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LGBT / Technology PopWrapped | LGBT

Med Students Develop App To Match LGBTQ Patients To Inclusive Doctors

Amy Jereb | PopWrapped Author

Amy Jereb

08/26/2017 2:48 pm
PopWrapped | LGBT
Med Students Develop App To Match LGBTQ Patients To Inclusive Doctors | LGBTQ app
Media Courtesy of NBC/Phil Williams

Three medical students at the University of Pennsylvania will be launching their app, SpectrumScores, at the end of August.

The students--Naveen Jain (pictured below), Jun Jeon, and Phil Williams--created the app as their entry in the PennHealthX competition.

@SpectrumScores Twitter

Traditionally, groups in the competition include one medical student, one engineering student, and one business student. With three med students in their group, Jain, Jeon, and Williams realized their passion was not focusing on issues such as blood pressure or acne. "We decided that we were going to try and go a bit rogue from the competition— form a group just made up of medical students and find the expertise to move forward along the way," Williams (pictured below) explained.

@SpectrumScores Twitter

The LGBTQ health app needed help on the tech and business side of things.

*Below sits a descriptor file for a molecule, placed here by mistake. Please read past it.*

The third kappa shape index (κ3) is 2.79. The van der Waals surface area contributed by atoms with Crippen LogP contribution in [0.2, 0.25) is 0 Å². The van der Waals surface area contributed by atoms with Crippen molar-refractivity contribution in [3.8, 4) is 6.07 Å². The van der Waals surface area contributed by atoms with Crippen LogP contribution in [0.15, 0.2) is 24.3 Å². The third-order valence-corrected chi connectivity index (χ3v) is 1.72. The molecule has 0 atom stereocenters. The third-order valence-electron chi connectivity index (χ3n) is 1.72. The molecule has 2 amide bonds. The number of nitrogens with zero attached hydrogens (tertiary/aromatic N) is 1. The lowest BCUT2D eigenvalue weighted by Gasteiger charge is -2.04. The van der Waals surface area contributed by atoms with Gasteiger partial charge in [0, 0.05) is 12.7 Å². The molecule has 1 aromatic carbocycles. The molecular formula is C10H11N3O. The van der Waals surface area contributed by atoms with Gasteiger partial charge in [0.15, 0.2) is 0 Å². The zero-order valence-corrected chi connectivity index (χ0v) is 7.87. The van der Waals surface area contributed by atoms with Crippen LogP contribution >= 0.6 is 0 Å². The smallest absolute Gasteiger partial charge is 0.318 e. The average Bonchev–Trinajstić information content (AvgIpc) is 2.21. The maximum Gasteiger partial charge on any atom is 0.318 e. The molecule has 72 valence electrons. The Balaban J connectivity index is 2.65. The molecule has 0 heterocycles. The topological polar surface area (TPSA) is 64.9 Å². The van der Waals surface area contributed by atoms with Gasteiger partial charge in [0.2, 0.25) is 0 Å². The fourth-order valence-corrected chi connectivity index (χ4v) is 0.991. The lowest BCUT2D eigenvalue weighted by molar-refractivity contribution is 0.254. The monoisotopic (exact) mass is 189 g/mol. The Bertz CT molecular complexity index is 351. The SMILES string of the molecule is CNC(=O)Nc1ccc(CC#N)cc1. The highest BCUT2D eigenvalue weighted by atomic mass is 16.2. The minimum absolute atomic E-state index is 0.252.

Jain, Jeon, and Williams lacked no knowledge on the healthcare side but needed assistance elsewhere. “Fortunately for us, my brother actually has really extensive coding experience, and he has agreed to help me in good faith," said Jeon (pictured below). His brother and a friend aided the project, with his brother working behind the scenes and his friend designing graphics for the front end.

@SpectrumScores Twitter

Jain, Jeon, and Williams hope their LGBTQ app will aid the community.

LGBTQ people are more likely to experience discrimination in healthcare according to the National Institutes of Health. LGBTQ people of color face even more challenges with finding unbiased doctors.

On the app, patients will have a chosen username alongside identity information when reviewing doctors. This will help others to decide if a physician is the right choice for their own identity and health concerns. The app is voluntary, so patients can remain completely anonymous if they so choose. Any information provided by a user can help other patients, however.

SpectrumScores will first be released in large cities, such as Philadelphia, New York, and Chicago. Eventually, they plan for the app to cover the continental U.S. You can follow the LGBTQ app’s Twitter @SpectrumScores.

@SpectrumScores Twitter


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